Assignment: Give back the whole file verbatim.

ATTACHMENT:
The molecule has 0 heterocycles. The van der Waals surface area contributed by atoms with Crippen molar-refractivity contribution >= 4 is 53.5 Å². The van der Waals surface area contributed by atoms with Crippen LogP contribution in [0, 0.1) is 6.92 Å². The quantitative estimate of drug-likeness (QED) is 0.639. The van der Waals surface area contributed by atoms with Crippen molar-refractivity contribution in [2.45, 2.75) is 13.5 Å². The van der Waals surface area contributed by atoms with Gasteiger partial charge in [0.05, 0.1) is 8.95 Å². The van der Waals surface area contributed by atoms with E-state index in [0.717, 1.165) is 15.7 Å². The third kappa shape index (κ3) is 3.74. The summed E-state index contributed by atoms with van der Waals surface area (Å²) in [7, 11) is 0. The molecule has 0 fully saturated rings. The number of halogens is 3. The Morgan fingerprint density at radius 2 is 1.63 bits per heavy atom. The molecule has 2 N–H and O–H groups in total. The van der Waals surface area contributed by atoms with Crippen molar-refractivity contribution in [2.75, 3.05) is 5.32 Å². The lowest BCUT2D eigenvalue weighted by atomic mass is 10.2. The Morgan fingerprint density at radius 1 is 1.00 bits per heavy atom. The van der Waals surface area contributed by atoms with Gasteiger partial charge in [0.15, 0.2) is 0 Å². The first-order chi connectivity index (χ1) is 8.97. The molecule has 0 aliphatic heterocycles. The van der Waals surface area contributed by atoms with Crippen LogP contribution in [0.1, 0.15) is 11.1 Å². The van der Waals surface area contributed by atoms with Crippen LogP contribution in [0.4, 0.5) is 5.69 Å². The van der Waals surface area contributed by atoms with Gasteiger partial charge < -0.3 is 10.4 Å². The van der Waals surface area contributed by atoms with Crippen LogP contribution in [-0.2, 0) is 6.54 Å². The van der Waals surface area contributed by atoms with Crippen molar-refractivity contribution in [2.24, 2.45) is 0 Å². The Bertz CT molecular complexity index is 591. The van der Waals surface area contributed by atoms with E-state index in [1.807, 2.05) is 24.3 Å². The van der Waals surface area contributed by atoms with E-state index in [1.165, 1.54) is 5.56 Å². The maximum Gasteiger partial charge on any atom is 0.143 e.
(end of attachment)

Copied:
The molecule has 0 heterocycles. The van der Waals surface area contributed by atoms with Crippen molar-refractivity contribution >= 4 is 53.5 Å². The van der Waals surface area contributed by atoms with Crippen LogP contribution in [0, 0.1) is 6.92 Å². The quantitative estimate of drug-likeness (QED) is 0.639. The van der Waals surface area contributed by atoms with Crippen molar-refractivity contribution in [2.45, 2.75) is 13.5 Å². The van der Waals surface area contributed by atoms with Gasteiger partial charge in [0.05, 0.1) is 8.95 Å². The van der Waals surface area contributed by atoms with E-state index in [0.717, 1.165) is 15.7 Å². The third kappa shape index (κ3) is 3.74. The summed E-state index contributed by atoms with van der Waals surface area (Å²) in [7, 11) is 0. The molecule has 0 fully saturated rings. The number of halogens is 3. The Morgan fingerprint density at radius 2 is 1.63 bits per heavy atom. The molecule has 2 N–H and O–H groups in total. The van der Waals surface area contributed by atoms with Crippen molar-refractivity contribution in [2.75, 3.05) is 5.32 Å². The lowest BCUT2D eigenvalue weighted by atomic mass is 10.2. The Morgan fingerprint density at radius 1 is 1.00 bits per heavy atom. The van der Waals surface area contributed by atoms with Gasteiger partial charge in [0.15, 0.2) is 0 Å². The first-order chi connectivity index (χ1) is 8.97. The molecule has 0 aliphatic heterocycles. The van der Waals surface area contributed by atoms with Crippen LogP contribution in [0.1, 0.15) is 11.1 Å². The van der Waals surface area contributed by atoms with Crippen LogP contribution in [0.4, 0.5) is 5.69 Å². The van der Waals surface area contributed by atoms with Gasteiger partial charge < -0.3 is 10.4 Å². The van der Waals surface area contributed by atoms with Crippen LogP contribution in [-0.2, 0) is 6.54 Å². The van der Waals surface area contributed by atoms with Crippen molar-refractivity contribution in [2.24, 2.45) is 0 Å². The Bertz CT molecular complexity index is 591. The van der Waals surface area contributed by atoms with E-state index in [1.807, 2.05) is 24.3 Å². The van der Waals surface area contributed by atoms with E-state index in [1.165, 1.54) is 5.56 Å². The maximum Gasteiger partial charge on any atom is 0.143 e.